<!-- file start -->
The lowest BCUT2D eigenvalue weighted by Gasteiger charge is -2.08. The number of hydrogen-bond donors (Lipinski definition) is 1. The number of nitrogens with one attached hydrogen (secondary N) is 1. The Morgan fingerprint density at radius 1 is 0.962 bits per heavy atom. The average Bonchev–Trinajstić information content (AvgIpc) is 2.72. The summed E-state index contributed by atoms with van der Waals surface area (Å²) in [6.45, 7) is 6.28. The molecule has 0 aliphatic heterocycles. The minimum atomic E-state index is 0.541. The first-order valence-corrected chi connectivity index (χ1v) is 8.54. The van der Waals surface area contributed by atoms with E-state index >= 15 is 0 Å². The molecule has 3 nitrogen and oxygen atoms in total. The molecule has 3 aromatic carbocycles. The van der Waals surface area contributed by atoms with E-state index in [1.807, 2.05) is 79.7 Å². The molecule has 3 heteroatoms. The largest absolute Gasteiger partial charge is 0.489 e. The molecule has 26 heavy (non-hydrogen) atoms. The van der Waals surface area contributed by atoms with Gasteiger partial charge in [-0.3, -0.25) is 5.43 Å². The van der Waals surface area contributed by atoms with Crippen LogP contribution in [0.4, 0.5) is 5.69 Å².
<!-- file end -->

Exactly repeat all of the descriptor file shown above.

The lowest BCUT2D eigenvalue weighted by Gasteiger charge is -2.08. The number of hydrogen-bond donors (Lipinski definition) is 1. The number of nitrogens with one attached hydrogen (secondary N) is 1. The Morgan fingerprint density at radius 1 is 0.962 bits per heavy atom. The average Bonchev–Trinajstić information content (AvgIpc) is 2.72. The summed E-state index contributed by atoms with van der Waals surface area (Å²) in [6.45, 7) is 6.28. The molecule has 0 aliphatic heterocycles. The minimum atomic E-state index is 0.541. The first-order valence-corrected chi connectivity index (χ1v) is 8.54. The van der Waals surface area contributed by atoms with E-state index >= 15 is 0 Å². The molecule has 3 nitrogen and oxygen atoms in total. The molecule has 3 aromatic carbocycles. The van der Waals surface area contributed by atoms with E-state index in [1.807, 2.05) is 79.7 Å². The molecule has 3 heteroatoms. The largest absolute Gasteiger partial charge is 0.489 e. The molecule has 26 heavy (non-hydrogen) atoms. The van der Waals surface area contributed by atoms with Gasteiger partial charge in [-0.3, -0.25) is 5.43 Å². The van der Waals surface area contributed by atoms with Crippen LogP contribution in [0.4, 0.5) is 5.69 Å².